Another historical nod is to the competing industries of agriculture and oil & gas – two major players on the Albertan landscape. A book that inspired and educated me around this topic is the novel Who By Fire by Fred Stenson, and acclaimed author and regular contributor to Alberta Views Magazine. Stenson’s book is a measured and profound look at the impacts Alberta’s prioritization pivot from Agriculture to Energy had on small communities and farming families. I can’t recommend his work enough.
Side note: Alberta Views Magazine published an earlier version of one of Always Brave, Sometimes Kind’s chapters, Northside Delacroix, in 2014.
Lines from songs are never directly quoted in Always Brave, Sometimes Kind. That said, while getting ready to begin the day Susan can hear music from the kitchen radio: “East coast voices sing about how it’s the end of the world.” Her husband asks her if she’s taking her medication, to which Sue replies, “I feel fine.”
I’ll let you imagine what fabulous Canadian song from the 1990’s this story is referring to 😉
Originally the story was a flash fiction, realist piece about a woman shifting through the cycles of mania to depression. I received advice in developing it from an acquaintance of mine, Gregory Koop – a writer I had met at the preschool our daughters attended together. Gregory’s keen eye suggested that the work had magical-realistic undertones. That the woman might not be suffering psychological disorder – at least, not in her point of view – but might be transforming into an animal or monster.
Him: “A werewolf, maybe?”
Me: “Too Stephanie Meyer.”
“Yes, it’s been done and overdone.”
“A tree perhaps.”
“Now that’s new!”
Like many (the majority?) of the chapters of this book, this story was influenced by a dream. In the middle of the night, I vividly dreamt there was a splinter of wood in my eye. I woke up in pain – my eyes very dry – and I thought I must have fallen asleep in my contact lenses. Blurry and confused at 3am, I struggled to remove my contact lenses for about 20 minutes – until I realized I wasn’t wearing contact lenses, and that the whole thing had been the mistake of a nightmare.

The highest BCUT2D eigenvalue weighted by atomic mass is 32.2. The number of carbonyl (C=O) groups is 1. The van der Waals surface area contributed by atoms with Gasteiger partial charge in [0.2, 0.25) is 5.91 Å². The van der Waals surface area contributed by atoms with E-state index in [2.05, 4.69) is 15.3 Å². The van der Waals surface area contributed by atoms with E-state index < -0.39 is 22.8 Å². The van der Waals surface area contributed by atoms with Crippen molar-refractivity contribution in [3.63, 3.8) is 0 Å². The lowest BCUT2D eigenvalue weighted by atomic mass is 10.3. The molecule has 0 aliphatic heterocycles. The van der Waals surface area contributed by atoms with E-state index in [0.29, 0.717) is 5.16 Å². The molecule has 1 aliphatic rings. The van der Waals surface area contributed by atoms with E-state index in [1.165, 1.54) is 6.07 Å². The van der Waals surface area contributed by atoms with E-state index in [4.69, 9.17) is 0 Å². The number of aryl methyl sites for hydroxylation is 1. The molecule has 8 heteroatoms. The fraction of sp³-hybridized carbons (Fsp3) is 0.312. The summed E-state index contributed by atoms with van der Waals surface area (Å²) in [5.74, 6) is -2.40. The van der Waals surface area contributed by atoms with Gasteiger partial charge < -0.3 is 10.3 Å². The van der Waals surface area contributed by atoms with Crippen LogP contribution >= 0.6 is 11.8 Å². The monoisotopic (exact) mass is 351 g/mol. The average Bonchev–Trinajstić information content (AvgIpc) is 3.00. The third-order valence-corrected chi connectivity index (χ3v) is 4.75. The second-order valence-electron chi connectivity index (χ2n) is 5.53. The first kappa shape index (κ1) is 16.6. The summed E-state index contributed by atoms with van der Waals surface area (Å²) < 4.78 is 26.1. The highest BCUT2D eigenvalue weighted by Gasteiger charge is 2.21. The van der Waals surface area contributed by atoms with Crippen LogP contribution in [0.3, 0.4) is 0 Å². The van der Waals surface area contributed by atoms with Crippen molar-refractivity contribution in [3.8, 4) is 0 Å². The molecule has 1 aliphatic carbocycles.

The dream had done (temporary) damage: my night-prying resulted in eyes that were puffy and red the next day, sore and stinging. It scared me that I had hurt myself with such intention while half asleep – what if I hadn’t of woken up properly for 10 more minutes? But, the experience gave me writing material. So there’s that!
To Gregory Koop, the story’s first reader, and Colin Meldrum of A Capella Zoo for first publishing it.
Set in the urban and rural reaches of Alberta, Katie Bickell’s debut novel is told in a series of stories that span the years from 1990 to 2016, through cycles of boom and bust in the oil fields, government budget cuts and workers rights policies, the rising opioid crisis, and the intersecting lives of people whose communities sometimes stretch farther than they know.
We meet a teenage runaway who goes into labour at West Edmonton Mall, a doctor managing hospital overflow in a time of healthcare cutbacks, a broke dad making extra pay through a phone sex line, a young musician who dreams of fame beyond the reserve, and a dedicated hockey mom grappling with sense of self when she’s no longer needed―or welcome―at the rink.
Always Brave, Sometimes Kind captures a network of friends, caregivers, in-laws, and near misses, with each character’s life coming into greater focus as we learn more about the people around them. Tracing alliances and betrayals from different perspectives over decades, Bickell writes an ode to home and community that is both warm and gritty, well-defined and utterly complicated.